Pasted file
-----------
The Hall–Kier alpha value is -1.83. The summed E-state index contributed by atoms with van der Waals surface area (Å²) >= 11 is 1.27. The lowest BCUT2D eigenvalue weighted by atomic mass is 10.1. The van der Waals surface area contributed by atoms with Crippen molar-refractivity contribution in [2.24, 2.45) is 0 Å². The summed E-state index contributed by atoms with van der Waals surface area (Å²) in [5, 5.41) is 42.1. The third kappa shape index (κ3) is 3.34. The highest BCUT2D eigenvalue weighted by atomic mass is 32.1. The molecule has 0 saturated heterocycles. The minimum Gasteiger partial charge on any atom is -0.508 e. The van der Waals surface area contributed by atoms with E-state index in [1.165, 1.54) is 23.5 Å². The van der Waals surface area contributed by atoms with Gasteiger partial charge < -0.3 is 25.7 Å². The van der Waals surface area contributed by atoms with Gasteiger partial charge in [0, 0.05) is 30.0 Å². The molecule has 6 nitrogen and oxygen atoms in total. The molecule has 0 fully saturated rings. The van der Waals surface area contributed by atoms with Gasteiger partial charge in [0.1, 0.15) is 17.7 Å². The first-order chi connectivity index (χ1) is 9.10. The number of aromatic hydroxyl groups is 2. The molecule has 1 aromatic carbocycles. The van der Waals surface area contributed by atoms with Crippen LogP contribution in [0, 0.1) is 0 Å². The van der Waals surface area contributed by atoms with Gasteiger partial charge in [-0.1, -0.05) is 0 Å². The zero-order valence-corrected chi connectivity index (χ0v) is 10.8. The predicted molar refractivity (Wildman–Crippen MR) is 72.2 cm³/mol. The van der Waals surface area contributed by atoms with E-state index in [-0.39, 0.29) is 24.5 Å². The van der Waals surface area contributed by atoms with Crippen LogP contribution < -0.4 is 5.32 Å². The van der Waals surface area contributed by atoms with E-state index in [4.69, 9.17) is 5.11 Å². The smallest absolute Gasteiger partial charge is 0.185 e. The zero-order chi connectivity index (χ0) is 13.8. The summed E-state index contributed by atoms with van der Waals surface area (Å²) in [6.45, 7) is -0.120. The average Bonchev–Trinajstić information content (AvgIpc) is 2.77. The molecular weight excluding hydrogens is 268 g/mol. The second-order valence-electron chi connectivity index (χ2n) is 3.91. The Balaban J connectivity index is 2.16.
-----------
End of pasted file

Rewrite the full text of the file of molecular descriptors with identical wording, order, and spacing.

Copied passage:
The Hall–Kier alpha value is -1.83. The summed E-state index contributed by atoms with van der Waals surface area (Å²) >= 11 is 1.27. The lowest BCUT2D eigenvalue weighted by atomic mass is 10.1. The van der Waals surface area contributed by atoms with Crippen molar-refractivity contribution in [2.24, 2.45) is 0 Å². The summed E-state index contributed by atoms with van der Waals surface area (Å²) in [5, 5.41) is 42.1. The third kappa shape index (κ3) is 3.34. The highest BCUT2D eigenvalue weighted by atomic mass is 32.1. The molecule has 0 saturated heterocycles. The minimum Gasteiger partial charge on any atom is -0.508 e. The van der Waals surface area contributed by atoms with E-state index in [1.165, 1.54) is 23.5 Å². The van der Waals surface area contributed by atoms with Gasteiger partial charge < -0.3 is 25.7 Å². The van der Waals surface area contributed by atoms with Gasteiger partial charge in [0, 0.05) is 30.0 Å². The molecule has 6 nitrogen and oxygen atoms in total. The molecule has 0 fully saturated rings. The van der Waals surface area contributed by atoms with Gasteiger partial charge in [0.1, 0.15) is 17.7 Å². The first-order chi connectivity index (χ1) is 9.10. The number of aromatic hydroxyl groups is 2. The molecule has 1 aromatic carbocycles. The van der Waals surface area contributed by atoms with Crippen LogP contribution in [0, 0.1) is 0 Å². The van der Waals surface area contributed by atoms with Gasteiger partial charge in [-0.1, -0.05) is 0 Å². The zero-order valence-corrected chi connectivity index (χ0v) is 10.8. The predicted molar refractivity (Wildman–Crippen MR) is 72.2 cm³/mol. The van der Waals surface area contributed by atoms with E-state index in [-0.39, 0.29) is 24.5 Å². The van der Waals surface area contributed by atoms with Crippen LogP contribution < -0.4 is 5.32 Å². The van der Waals surface area contributed by atoms with E-state index in [4.69, 9.17) is 5.11 Å². The smallest absolute Gasteiger partial charge is 0.185 e. The zero-order chi connectivity index (χ0) is 13.8. The summed E-state index contributed by atoms with van der Waals surface area (Å²) in [6.45, 7) is -0.120. The average Bonchev–Trinajstić information content (AvgIpc) is 2.77. The molecular weight excluding hydrogens is 268 g/mol. The second-order valence-electron chi connectivity index (χ2n) is 3.91. The Balaban J connectivity index is 2.16.